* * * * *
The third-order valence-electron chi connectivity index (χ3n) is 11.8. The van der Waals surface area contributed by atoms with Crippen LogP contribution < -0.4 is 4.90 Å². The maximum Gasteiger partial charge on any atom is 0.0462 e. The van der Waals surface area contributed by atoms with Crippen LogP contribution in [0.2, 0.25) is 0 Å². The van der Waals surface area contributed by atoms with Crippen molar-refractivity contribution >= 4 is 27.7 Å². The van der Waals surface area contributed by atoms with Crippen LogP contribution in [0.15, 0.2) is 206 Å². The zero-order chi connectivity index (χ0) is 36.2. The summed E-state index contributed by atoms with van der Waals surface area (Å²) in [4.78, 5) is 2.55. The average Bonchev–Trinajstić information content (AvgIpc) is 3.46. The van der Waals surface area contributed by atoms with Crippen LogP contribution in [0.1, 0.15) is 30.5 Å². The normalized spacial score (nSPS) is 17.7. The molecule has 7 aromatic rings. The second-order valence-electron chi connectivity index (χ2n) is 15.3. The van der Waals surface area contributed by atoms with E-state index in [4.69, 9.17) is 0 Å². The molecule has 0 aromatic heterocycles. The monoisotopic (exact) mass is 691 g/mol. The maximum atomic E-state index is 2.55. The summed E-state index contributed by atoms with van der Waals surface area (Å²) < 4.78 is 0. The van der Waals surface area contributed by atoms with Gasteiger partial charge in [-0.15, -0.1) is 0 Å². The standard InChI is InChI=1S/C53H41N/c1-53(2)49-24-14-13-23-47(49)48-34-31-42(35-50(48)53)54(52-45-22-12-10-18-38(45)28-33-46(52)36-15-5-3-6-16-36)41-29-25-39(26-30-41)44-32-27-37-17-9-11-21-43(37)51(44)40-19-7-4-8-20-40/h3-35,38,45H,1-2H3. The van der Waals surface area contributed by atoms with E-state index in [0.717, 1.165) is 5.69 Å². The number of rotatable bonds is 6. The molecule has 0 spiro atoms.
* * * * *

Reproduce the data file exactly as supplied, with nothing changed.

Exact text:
The third-order valence-electron chi connectivity index (χ3n) is 11.8. The van der Waals surface area contributed by atoms with Crippen LogP contribution < -0.4 is 4.90 Å². The maximum Gasteiger partial charge on any atom is 0.0462 e. The van der Waals surface area contributed by atoms with Crippen LogP contribution in [0.2, 0.25) is 0 Å². The van der Waals surface area contributed by atoms with Crippen molar-refractivity contribution >= 4 is 27.7 Å². The van der Waals surface area contributed by atoms with Crippen LogP contribution in [0.15, 0.2) is 206 Å². The zero-order chi connectivity index (χ0) is 36.2. The summed E-state index contributed by atoms with van der Waals surface area (Å²) in [4.78, 5) is 2.55. The average Bonchev–Trinajstić information content (AvgIpc) is 3.46. The van der Waals surface area contributed by atoms with Crippen LogP contribution in [0.1, 0.15) is 30.5 Å². The normalized spacial score (nSPS) is 17.7. The molecule has 7 aromatic rings. The second-order valence-electron chi connectivity index (χ2n) is 15.3. The van der Waals surface area contributed by atoms with E-state index in [4.69, 9.17) is 0 Å². The molecule has 0 aromatic heterocycles. The monoisotopic (exact) mass is 691 g/mol. The maximum atomic E-state index is 2.55. The summed E-state index contributed by atoms with van der Waals surface area (Å²) < 4.78 is 0. The van der Waals surface area contributed by atoms with Gasteiger partial charge in [-0.15, -0.1) is 0 Å². The standard InChI is InChI=1S/C53H41N/c1-53(2)49-24-14-13-23-47(49)48-34-31-42(35-50(48)53)54(52-45-22-12-10-18-38(45)28-33-46(52)36-15-5-3-6-16-36)41-29-25-39(26-30-41)44-32-27-37-17-9-11-21-43(37)51(44)40-19-7-4-8-20-40/h3-35,38,45H,1-2H3. The van der Waals surface area contributed by atoms with E-state index in [0.717, 1.165) is 5.69 Å². The number of rotatable bonds is 6. The molecule has 0 spiro atoms.